The birth of 18 little quail chicks was such an exciting time at Second Journey Farmstead. They were all so cute with their fluffy down, their inquisitive nature, and their wobbly legs. They would run to greet us as soon as they noticed us peering in on them, only to turn and flee when we opened the door and tried to touch them; all except for one. One of the chicks was born with the tendency to hold its legs straight. This made standing, let alone walking, impossible. While the other chicks ran around, this chick continued to lie down with its legs fully extended.
Not being able to walk meant that the chick could not get to its food and water, run from danger, or fight back when the other, stronger chicks started to peck at it. So began our family’s discussion about whether this chick could be saved or if it needed to be put down before it received any farther harm. And, with this debate, came the beginning of Anastasia’s heart break.
Anastasia fought vehemently that, regardless of how slight the chick’s chances of leading a normal life, every effort should be put forth to save this tiny newborn chick. I am certain that almost every livestock owner has had this debate, at one time or another, with their children and, like us, they have been left with some of the hardest questions to answer: How do you explain to a child who still thinks that everything should be fair that sometimes life is not? How do you convey that sometimes babies are born damaged and that, in the animal kingdom, it really is survival of the fittest? How do we prepare our children for the eventual death of a baby that they have already fallen in love with because it is just so cute and that it needs someone to love it? So, when the chick was found dead the next morning, we did the only thing we could. We tried to comfort Anastasia through the tears.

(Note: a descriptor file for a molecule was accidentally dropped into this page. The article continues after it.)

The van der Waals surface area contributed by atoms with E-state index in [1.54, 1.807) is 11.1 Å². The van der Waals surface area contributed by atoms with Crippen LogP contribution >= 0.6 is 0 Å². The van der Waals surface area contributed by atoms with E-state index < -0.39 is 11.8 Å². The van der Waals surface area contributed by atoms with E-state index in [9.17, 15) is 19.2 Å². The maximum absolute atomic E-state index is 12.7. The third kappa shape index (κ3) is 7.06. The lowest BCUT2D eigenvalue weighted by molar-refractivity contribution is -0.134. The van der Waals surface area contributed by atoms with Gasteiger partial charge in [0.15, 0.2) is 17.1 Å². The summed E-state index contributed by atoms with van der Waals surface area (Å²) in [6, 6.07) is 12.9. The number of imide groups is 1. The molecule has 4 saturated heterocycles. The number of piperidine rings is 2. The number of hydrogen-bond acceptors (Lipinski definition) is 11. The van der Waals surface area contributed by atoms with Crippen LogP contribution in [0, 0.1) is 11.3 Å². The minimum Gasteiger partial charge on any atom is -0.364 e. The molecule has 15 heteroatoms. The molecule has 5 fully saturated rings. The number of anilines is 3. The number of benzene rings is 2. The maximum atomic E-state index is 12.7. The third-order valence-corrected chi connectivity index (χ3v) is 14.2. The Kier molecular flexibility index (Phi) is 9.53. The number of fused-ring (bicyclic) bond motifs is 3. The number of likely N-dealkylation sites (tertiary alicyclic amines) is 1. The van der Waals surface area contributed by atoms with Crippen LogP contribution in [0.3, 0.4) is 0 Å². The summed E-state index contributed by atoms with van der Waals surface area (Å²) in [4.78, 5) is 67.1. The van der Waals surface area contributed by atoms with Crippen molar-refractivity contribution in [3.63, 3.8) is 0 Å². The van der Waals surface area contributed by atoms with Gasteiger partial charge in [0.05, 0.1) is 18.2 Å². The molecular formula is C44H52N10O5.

Our first batch of hatching quail eggs went into lockdown mode on the afternoon of Good Friday. One of the problems mentioned in SJF Blog post 008 was our difficulty with maintaining proper humidity levels during this critical time period. A soaked sponge was placed directly under the circulation fan to aid in the effort. Despite these difficulties, it generally only took four hours for each hatched chick to clean itself and regain enough strength to be moved to the brooder. In an effort to ensure that nobody was alone in the brooder, we initially waited for at least two chicks to be ready to move before doing so. After that, they were moved once they were ready.
We hovered with great anticipation each time one of the chicks started to break through its shell. To be honest, it was extremely difficult to restrain ourselves from helping when we saw one struggle to escape its confinement. The last one to hatch had the most difficulty, so we did end up having to assist it. But, what really got us excited was the fact that the hatch day was on Easter! This was completely unplanned. The date did not register when the eggs were set, only once they went into lockdown mode did we notice the coincidence. How fun it was to praise the resurrection of Christ in the morning and witness the chicks’ birth in the afternoon!
We started our first batch of hatching quail eggs with 21. Three were removed at candling on day six because they were not fertile. Two failed to pip and never made it to the brooder. Three more gave up the ghost in the first week. In all, 16 hatched successfully and were moved to the brooder. Originally, we were ecstatic with an 89% fertile egg hatch rate. Ultimately, 14 of the original 21 eggs made it to week two. That is a 72% fertile egg survival rate. Not too bad for our first hatch, considering all of the difficulties we had to work through with the desktop incubator/hatcher.